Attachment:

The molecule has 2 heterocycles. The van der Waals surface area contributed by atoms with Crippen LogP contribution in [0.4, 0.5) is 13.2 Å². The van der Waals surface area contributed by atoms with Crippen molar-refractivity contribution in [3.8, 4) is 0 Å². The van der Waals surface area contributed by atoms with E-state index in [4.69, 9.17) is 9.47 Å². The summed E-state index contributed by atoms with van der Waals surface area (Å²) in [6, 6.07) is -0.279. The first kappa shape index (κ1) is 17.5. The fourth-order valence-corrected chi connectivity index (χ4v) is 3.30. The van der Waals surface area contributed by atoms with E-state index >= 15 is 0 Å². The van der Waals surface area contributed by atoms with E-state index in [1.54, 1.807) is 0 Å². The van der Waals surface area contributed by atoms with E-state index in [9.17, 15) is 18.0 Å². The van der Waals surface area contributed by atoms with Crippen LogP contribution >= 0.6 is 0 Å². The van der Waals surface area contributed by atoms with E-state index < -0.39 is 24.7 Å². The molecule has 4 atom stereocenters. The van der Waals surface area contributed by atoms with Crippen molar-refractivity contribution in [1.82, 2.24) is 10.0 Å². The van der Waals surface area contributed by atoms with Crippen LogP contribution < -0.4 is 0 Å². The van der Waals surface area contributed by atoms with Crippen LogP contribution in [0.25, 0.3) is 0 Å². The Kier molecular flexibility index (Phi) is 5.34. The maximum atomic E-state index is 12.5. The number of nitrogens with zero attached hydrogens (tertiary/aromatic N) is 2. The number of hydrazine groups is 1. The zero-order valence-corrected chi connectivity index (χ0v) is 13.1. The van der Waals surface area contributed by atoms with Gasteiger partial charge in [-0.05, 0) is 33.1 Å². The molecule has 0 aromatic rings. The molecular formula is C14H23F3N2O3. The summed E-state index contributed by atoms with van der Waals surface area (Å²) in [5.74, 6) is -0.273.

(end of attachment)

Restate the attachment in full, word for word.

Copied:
The molecule has 2 heterocycles. The van der Waals surface area contributed by atoms with Crippen LogP contribution in [0.4, 0.5) is 13.2 Å². The van der Waals surface area contributed by atoms with Crippen molar-refractivity contribution in [3.8, 4) is 0 Å². The van der Waals surface area contributed by atoms with E-state index in [4.69, 9.17) is 9.47 Å². The summed E-state index contributed by atoms with van der Waals surface area (Å²) in [6, 6.07) is -0.279. The first kappa shape index (κ1) is 17.5. The fourth-order valence-corrected chi connectivity index (χ4v) is 3.30. The van der Waals surface area contributed by atoms with E-state index >= 15 is 0 Å². The van der Waals surface area contributed by atoms with E-state index in [1.54, 1.807) is 0 Å². The van der Waals surface area contributed by atoms with E-state index in [9.17, 15) is 18.0 Å². The van der Waals surface area contributed by atoms with Crippen LogP contribution >= 0.6 is 0 Å². The van der Waals surface area contributed by atoms with E-state index < -0.39 is 24.7 Å². The molecule has 4 atom stereocenters. The van der Waals surface area contributed by atoms with Crippen molar-refractivity contribution in [1.82, 2.24) is 10.0 Å². The van der Waals surface area contributed by atoms with Crippen LogP contribution < -0.4 is 0 Å². The van der Waals surface area contributed by atoms with Crippen LogP contribution in [0.25, 0.3) is 0 Å². The Kier molecular flexibility index (Phi) is 5.34. The maximum atomic E-state index is 12.5. The number of nitrogens with zero attached hydrogens (tertiary/aromatic N) is 2. The number of hydrazine groups is 1. The zero-order valence-corrected chi connectivity index (χ0v) is 13.1. The van der Waals surface area contributed by atoms with Gasteiger partial charge in [-0.05, 0) is 33.1 Å². The molecule has 0 aromatic rings. The molecular formula is C14H23F3N2O3. The summed E-state index contributed by atoms with van der Waals surface area (Å²) in [5.74, 6) is -0.273.